Despite my passion for the climatic finale, Deathly Hallows Part Two just missed out on number 1, as one of the most celebrated franchises came to a thunderous conclusion. After seven films of magical adventure, the series came to an end with Harry finally overcoming his nemesis Lord Voldemort (with a little help from Neville Longbottom) and saving Hogwarts from destruction. David Yates deserves credit for taking charge of the final few films and adding a dark tone to it, with Deathly Hallows Part Two a fitting way to finish the series with action, romance and tragedy all mixed in to create a fitting finale with key characters killed off in the process. Yes it may not have been quite faithful to the novel but it still kept its audiences entertained with detail on crucial scenes particularly Snape's memories and the epilogue where we see Harry and co. as older people. Not to mention that the franchise did well to attract so many talented actors to produce probably one of the best ensembles ever placed in a franchise. Goodbye Harry, Ron and Hermione, you will be missed by many!


#01. THE KING'S SPEECH


My winner of Film of the Year goes to a film which had plenty of momentum built around it particularly as an Oscar contender. Considering that I shared a cinema that was full of old people, I expected the target audience to be of the elderly variety. But to my surprise, I adored the film for what it sent out to do, to inspire people like myself. The triumphant story of King George VI's struggle to overcome a stammer, charmed audiences with its sublime performances from Colin Firth, Geoffrey Rush and Helena Bonham Carter (and many more), its witty script containing sadness and humour and the attention to detail taking us back to the 1930s of Britain all thanks to unknown director Tom Hooper. Firth especially commands the film with his impeccable portrayal which deservedly won him the Best Actor Oscar though Rush's performance is just as important. The King is someone to sympathise throughout, and we support him especially in his speech sessions and the scene where his brother Albert taunts him. But when faced with responsibility, it is the speech scene towards the film's ending (one of the best scenes of the year particularly for its use of Beethoven's haunting Speaking Unto Nations) which puts our King in a daunting position as he tries to assure his people prior to the arrival of World War II yet pulls it off successfully. A b-b-b-brilliant film that deserves its recognition, and keeps British cinema on top of its game.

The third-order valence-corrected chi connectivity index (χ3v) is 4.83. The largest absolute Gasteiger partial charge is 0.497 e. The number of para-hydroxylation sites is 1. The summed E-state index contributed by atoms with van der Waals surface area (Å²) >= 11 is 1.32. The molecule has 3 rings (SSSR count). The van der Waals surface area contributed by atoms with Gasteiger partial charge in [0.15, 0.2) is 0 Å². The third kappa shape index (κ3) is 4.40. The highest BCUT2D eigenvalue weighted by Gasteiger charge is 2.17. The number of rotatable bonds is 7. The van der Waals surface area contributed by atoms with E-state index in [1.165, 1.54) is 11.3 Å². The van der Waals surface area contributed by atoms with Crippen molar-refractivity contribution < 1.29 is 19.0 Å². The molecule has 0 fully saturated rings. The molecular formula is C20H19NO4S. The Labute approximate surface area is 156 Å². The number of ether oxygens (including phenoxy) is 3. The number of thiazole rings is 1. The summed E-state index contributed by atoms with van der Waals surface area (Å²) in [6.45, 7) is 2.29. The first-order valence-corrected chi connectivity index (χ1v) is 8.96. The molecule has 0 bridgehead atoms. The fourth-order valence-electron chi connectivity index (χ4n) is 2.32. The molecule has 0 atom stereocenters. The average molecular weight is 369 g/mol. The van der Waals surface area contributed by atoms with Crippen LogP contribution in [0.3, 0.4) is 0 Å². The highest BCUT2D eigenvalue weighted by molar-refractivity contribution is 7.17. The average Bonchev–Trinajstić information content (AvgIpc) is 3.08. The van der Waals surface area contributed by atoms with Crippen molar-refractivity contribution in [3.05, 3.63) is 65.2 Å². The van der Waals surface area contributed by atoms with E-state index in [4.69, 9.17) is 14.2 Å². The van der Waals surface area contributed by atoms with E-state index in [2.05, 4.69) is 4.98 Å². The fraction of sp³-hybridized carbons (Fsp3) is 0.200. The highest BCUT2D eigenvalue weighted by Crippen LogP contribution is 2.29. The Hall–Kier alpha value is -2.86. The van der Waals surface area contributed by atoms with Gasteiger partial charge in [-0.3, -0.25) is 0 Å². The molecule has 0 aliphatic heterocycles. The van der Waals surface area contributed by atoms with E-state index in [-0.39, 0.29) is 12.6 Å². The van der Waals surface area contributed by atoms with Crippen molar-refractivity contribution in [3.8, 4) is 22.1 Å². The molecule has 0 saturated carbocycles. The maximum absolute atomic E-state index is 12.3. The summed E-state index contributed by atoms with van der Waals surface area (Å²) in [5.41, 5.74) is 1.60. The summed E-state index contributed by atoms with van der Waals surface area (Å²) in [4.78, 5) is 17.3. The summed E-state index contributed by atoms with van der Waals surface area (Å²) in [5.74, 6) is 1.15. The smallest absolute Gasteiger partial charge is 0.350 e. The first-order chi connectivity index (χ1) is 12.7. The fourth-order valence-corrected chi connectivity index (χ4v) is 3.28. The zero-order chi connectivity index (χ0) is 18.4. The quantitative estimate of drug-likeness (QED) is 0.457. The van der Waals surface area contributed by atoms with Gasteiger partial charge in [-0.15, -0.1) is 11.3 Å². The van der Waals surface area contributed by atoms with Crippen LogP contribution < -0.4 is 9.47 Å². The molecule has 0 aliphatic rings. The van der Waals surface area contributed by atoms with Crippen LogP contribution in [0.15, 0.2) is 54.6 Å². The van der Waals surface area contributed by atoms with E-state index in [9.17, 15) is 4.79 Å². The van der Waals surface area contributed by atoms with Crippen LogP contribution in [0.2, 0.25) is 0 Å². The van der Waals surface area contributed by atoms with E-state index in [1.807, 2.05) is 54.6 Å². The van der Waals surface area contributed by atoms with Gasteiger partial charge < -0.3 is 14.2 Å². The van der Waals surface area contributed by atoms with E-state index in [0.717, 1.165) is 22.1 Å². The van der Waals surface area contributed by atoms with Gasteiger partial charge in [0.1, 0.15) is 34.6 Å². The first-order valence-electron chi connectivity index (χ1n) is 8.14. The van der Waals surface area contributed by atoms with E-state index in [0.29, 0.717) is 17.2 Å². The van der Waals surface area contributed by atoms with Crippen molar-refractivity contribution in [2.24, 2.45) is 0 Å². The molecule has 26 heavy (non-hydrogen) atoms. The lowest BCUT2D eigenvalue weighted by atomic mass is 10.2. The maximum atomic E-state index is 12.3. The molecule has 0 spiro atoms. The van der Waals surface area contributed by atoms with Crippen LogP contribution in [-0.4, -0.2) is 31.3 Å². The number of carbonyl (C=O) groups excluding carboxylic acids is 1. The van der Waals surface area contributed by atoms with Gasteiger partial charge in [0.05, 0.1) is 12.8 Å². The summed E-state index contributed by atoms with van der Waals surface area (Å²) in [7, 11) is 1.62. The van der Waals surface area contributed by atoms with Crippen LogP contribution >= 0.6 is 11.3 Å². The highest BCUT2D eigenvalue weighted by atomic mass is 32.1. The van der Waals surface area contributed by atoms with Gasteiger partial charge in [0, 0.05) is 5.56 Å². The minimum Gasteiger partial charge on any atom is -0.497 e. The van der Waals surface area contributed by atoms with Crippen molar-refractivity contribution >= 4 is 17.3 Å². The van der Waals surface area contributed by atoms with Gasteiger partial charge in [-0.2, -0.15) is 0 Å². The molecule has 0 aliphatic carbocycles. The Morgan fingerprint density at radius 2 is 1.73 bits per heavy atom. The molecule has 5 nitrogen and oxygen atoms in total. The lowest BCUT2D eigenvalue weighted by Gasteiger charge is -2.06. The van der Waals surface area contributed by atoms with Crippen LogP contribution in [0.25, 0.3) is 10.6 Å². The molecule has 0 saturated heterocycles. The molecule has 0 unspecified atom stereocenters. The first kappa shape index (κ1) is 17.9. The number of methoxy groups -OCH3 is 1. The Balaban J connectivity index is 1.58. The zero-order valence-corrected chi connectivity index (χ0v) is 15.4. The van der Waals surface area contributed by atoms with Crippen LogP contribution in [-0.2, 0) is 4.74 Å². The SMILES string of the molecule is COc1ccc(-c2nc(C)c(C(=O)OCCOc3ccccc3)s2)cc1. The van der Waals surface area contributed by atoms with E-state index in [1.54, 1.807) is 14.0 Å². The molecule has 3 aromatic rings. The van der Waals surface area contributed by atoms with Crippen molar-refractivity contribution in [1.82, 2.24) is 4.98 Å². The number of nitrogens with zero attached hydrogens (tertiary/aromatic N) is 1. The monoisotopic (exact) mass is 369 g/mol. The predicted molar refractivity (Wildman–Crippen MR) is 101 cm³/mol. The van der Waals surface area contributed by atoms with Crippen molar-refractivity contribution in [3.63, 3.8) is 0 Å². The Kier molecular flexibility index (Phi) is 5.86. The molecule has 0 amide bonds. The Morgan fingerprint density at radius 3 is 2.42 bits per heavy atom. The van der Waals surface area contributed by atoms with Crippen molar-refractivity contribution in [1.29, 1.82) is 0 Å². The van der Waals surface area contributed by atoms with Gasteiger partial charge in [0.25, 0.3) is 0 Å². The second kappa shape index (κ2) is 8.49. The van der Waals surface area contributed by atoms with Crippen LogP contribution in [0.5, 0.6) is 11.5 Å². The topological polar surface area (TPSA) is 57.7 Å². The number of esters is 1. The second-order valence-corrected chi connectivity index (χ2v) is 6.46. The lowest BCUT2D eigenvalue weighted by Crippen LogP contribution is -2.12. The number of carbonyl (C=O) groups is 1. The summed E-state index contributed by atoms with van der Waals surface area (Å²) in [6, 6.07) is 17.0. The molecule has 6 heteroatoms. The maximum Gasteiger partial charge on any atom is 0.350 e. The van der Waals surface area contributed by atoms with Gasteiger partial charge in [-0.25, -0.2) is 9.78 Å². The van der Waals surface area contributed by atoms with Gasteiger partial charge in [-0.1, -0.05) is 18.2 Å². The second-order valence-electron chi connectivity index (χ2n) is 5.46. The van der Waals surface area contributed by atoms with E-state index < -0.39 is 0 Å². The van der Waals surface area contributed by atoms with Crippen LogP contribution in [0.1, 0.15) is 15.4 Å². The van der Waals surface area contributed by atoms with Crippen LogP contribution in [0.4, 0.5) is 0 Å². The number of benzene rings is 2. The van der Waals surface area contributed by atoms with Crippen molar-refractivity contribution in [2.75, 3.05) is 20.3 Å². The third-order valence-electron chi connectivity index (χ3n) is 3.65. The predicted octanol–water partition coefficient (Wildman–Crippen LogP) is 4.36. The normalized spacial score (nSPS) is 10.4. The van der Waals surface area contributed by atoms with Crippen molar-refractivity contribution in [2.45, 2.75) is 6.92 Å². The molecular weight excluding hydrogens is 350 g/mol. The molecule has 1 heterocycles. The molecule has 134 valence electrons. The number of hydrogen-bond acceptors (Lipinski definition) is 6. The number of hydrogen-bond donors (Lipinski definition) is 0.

Thank you all for reading this, have a Happy New Year and good luck in 2012!